Major Richard Willis - Woking remembers a hero

On the 25 April 2015, Woking honoured and remembered one of the outstanding heroes of the First World War, Major RR Willis VC, in a special service and ceremony exactly 100 years to the day since his heroic action.

His daughter Charmian Rose and the Mayor of Woking, Cllr Tony Branagan unveiled the VC Stone in Jubilee Square on the Town Gate Wall in honour of her son. The Service in ChristChurch was attended by Major Richard's Family and members of the Council, armed forces and uniformed groups.



Major Richard Willis was born in Woking in 1876. He lived in the Hermitage area of Woking with his mother and brothers and sisters while his father worked in India. While still a young boy, his family moved to Devon where he attended Totnes Grammar School before, at the age of 14, moving to Harrow Public School.

After Harrow he chose a military career, attending the Royal Military College, Sandhurst. He was commissioned in 1897, joining the Lancashire Fusiliers and posted to India. In 1898 he was posted with the regiment to Sudan’s Mahdist War where he fought under Lord Kitchener and later alongside Winston Churchill. He subsequently returned to India where he remained until 1915.

Now a seasoned professional soldier, it wasn’t until early 1915 that Major Willis’ regiment, the Lancashire Fusiliers, were sent as part of the expeditionary force to attack the Ottoman Empire.

On 25 April 1915, his regiment was ordered to advance on a beach named “W” on the Gallipoli peninsular. The objective was to secure the beach head and clear any Turkish forces on and around the beach and surrounding cliff top.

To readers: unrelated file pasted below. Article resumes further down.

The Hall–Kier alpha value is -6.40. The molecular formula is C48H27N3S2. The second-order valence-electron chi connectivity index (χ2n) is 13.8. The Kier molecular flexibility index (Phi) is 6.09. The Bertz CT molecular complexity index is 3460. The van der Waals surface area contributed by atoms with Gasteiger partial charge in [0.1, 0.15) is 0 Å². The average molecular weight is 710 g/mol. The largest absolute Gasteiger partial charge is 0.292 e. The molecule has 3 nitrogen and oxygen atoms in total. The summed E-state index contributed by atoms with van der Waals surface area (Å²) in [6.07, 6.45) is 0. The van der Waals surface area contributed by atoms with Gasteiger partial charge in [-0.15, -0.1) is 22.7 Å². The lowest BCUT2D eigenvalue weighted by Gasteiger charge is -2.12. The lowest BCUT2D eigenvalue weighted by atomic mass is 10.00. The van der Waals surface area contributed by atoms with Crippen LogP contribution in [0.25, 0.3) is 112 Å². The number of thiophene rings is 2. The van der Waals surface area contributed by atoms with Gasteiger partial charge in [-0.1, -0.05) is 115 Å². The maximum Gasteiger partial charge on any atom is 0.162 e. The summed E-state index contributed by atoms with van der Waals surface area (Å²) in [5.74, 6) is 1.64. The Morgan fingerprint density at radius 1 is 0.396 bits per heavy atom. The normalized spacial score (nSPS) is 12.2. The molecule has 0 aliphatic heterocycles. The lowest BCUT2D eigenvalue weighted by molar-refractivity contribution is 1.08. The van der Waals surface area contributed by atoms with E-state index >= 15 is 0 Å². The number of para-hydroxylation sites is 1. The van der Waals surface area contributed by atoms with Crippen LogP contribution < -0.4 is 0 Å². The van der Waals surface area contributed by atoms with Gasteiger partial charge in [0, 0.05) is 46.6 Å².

By early morning, the then Captain Willis led his men forward out of open boats to be met almost immediately by fierce Turkish opposition. Hundreds of men were killed before they even got to the beach and, those that did reach it, were met with heavily barbed wire preventing immediate advance and causing further casualties with men exposed to fire from all fronts.

“They dropped us in the water but not to any extent on the sand. As ordered, the men ran up to the wire and lay down waiting for the wire cutters to get to work.”

Surrounded by this carnage and, against all the odds, Captain Willis continued forward into enemy fire, leading his men by example and eventually scaling the cliffs to take the Turkish positions.

 “On 25 April 1915, three companies and the headquarters of the 1st Battalion Lancashire Fusiliers, in effecting a landing on Gallipoli Peninsula to the west of Cape Helles, were met by a very deadly fire from hidden machine guns, which caused a great number of casualties. The survivors, however, rushed up to and cut the entanglements, notwithstanding a terrific fire from the enemy, and, after overcoming supreme difficulties, the cliffs were gained and the position maintained. Amongst many gallant officers and men engaged in the most hazardous enterprise, Captain Willis, Sergeant Richards and Private Keneally have been selected by their comrades as having performed the most signal acts of bravery and devotion to duty.”

Extract from London Gazette dated 24/8/15

With Captain Willis at the helm, the Lancashires eventually broke through the barbed wire and managed to reach the cliffs on either side of the beach. However, the battalion suffered 533 casualties, over half its strength. By mid morning reinforcements were landing and the lines of trenches were captured and the beach secured.

His VC was one of six awarded that morning and would be later famously called “The Six VC’s Before Breakfast”. The others being Cuthbert Bromley, John Elisha Grimshaw, William Keneally, Alfred Joseph Richards and Frank Edward Stubbs.

“Captain Willis’s haversack which was worn in the battle was emptied in front of me and every paper, book, and article inside it had holes in it and bullets came falling out of the holes. His cap was pierced more than once by bullets and his water bottle and field glasses that hung off his sam brown webbing were shot to pieces. His water proof is riddled with shot holes and smeared all down the shoulder with the blood of his comrade Major Adams who was shot dead through the head by his side and died leaning against him”.

Major Willis retired from the army in 1920, aged 44, and took on an education role within the RAF before working as a teacher. His Victoria Cross is displayed at the Imperial War Museum, London.